Re: Static virtual functions?

=?ISO-8859-1?Q?Marcel_M=FCller?= <>
Fri, 21 Mar 2008 12:11:01 +0100
<47e397c8$0$4754$> wrote:

I appear to need a static virtual member function, which it seems I
can't have. I'm trying to do something like the following:

class Base {
  virtual void writetofile() = 0;
  virtual void readfromfile() = 0;
  (something here) char *name(); };

class Deriv1 : public Base {
  virtual void writetofile();
  virtual void readfromfile();
  (ditto) char *name() { return "Deriv1"; } };

class Deriv2 : public Base {
  virtual void writetofile();
  virtual void readfromfile();
  (ditto) char *name() { return "Deriv2"; } };

Now I want to write them to a file doing something like:

write (x -> name); x -> writetofile();

which requires name to be a virtual function. But I also want to do:

if (strcmp(type, Deriv1::name) == 0) { x = new Deriv1; x ->
readfromfile(); }
if (strcmp(type, Deriv2::name) == 0) { x = new Deriv2; x ->
readfromfile(); }

which requires name to be a static member function.

Any suggestions? I want to avoid having to duplicate the names in
different places.

class Deriv1 : public Base {
   static const char* const name;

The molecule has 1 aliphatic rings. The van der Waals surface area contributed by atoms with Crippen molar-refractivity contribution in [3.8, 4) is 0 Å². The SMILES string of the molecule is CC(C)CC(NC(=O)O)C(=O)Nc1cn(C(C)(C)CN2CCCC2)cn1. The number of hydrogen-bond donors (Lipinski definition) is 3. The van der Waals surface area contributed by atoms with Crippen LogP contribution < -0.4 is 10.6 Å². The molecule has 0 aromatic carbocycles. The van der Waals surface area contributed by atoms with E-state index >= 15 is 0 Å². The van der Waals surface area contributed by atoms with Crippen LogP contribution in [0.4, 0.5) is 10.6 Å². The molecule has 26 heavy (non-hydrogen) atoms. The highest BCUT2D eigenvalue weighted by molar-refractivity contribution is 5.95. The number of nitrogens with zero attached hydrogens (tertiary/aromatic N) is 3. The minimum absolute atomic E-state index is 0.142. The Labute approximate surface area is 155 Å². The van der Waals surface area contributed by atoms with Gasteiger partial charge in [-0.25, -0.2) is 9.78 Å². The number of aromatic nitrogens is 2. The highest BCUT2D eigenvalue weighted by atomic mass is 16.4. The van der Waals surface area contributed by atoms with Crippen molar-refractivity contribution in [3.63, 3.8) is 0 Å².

virtual const char *get_name() { return name; } };

const char* const Deriv1::name = "Deriv1";

Now you can get the name as constant from the class type as well as from
a class instance.

However, it seems that you want to implement your own (de)serialization.
There are solutions for this job around. You might want to give them a look.
First of all somewhere you should have an object type repository to
dispatch the deserialization. Virtual functions won't help you since you
do not have a typed object at this time. This is the job you did quite
ineffectively by the strcmp(type, Deriv1::name cascade. There are
significantly more sophisticated and faster solutions for this purpose.
Have a look at

Furthermore, C++ programs should not contain char* objects. They are
nearly always risky. You should avoid char* wherever possible and use
std::string or const char* instead.


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